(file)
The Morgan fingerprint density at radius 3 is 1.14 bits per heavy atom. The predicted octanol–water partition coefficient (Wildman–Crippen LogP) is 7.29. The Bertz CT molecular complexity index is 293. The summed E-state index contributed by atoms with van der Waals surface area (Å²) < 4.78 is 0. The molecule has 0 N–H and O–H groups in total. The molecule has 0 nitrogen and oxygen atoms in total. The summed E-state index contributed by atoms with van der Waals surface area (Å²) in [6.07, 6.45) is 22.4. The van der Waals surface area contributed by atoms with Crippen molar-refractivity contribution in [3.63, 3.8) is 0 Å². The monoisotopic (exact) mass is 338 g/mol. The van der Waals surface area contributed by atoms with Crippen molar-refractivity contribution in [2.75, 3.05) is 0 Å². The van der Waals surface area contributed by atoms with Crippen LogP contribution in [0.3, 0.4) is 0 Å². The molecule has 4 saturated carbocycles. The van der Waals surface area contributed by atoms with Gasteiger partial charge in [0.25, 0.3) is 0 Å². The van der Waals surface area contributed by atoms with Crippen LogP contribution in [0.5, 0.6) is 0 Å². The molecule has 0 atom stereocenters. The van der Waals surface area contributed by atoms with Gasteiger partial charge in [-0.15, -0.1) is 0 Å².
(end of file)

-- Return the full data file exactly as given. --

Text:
The Morgan fingerprint density at radius 3 is 1.14 bits per heavy atom. The predicted octanol–water partition coefficient (Wildman–Crippen LogP) is 7.29. The Bertz CT molecular complexity index is 293. The summed E-state index contributed by atoms with van der Waals surface area (Å²) < 4.78 is 0. The molecule has 0 N–H and O–H groups in total. The molecule has 0 nitrogen and oxygen atoms in total. The summed E-state index contributed by atoms with van der Waals surface area (Å²) in [6.07, 6.45) is 22.4. The van der Waals surface area contributed by atoms with Crippen molar-refractivity contribution in [3.63, 3.8) is 0 Å². The monoisotopic (exact) mass is 338 g/mol. The van der Waals surface area contributed by atoms with Crippen molar-refractivity contribution in [2.75, 3.05) is 0 Å². The van der Waals surface area contributed by atoms with Crippen LogP contribution in [0.3, 0.4) is 0 Å². The molecule has 4 saturated carbocycles. The van der Waals surface area contributed by atoms with Gasteiger partial charge in [0.25, 0.3) is 0 Å². The van der Waals surface area contributed by atoms with Crippen LogP contribution in [0.5, 0.6) is 0 Å². The molecule has 0 atom stereocenters. The van der Waals surface area contributed by atoms with Gasteiger partial charge in [-0.15, -0.1) is 0 Å².